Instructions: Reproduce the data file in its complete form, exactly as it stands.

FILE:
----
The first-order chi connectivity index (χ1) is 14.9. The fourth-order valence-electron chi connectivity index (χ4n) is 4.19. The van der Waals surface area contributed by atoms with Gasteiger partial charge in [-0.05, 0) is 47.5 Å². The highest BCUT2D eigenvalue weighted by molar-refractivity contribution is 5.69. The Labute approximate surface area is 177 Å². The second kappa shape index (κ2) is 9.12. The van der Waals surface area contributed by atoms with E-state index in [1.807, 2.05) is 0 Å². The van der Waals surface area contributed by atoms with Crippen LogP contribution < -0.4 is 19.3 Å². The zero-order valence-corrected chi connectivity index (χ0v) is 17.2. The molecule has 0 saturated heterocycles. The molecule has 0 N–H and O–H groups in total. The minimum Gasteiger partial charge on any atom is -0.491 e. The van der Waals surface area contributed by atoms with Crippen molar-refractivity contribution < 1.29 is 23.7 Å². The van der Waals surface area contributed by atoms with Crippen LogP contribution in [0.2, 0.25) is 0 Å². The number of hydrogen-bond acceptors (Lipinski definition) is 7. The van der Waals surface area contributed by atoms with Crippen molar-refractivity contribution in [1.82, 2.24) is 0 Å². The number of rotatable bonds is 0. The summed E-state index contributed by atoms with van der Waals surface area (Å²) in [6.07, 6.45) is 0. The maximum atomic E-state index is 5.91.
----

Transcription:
The first-order chi connectivity index (χ1) is 14.9. The fourth-order valence-electron chi connectivity index (χ4n) is 4.19. The van der Waals surface area contributed by atoms with Gasteiger partial charge in [-0.05, 0) is 47.5 Å². The highest BCUT2D eigenvalue weighted by molar-refractivity contribution is 5.69. The Labute approximate surface area is 177 Å². The second kappa shape index (κ2) is 9.12. The van der Waals surface area contributed by atoms with E-state index in [1.807, 2.05) is 0 Å². The van der Waals surface area contributed by atoms with Crippen LogP contribution < -0.4 is 19.3 Å². The zero-order valence-corrected chi connectivity index (χ0v) is 17.2. The molecule has 0 saturated heterocycles. The molecule has 0 N–H and O–H groups in total. The minimum Gasteiger partial charge on any atom is -0.491 e. The van der Waals surface area contributed by atoms with Crippen molar-refractivity contribution < 1.29 is 23.7 Å². The van der Waals surface area contributed by atoms with Crippen LogP contribution in [0.2, 0.25) is 0 Å². The number of hydrogen-bond acceptors (Lipinski definition) is 7. The van der Waals surface area contributed by atoms with Crippen molar-refractivity contribution in [1.82, 2.24) is 0 Å². The number of rotatable bonds is 0. The summed E-state index contributed by atoms with van der Waals surface area (Å²) in [6.07, 6.45) is 0. The maximum atomic E-state index is 5.91.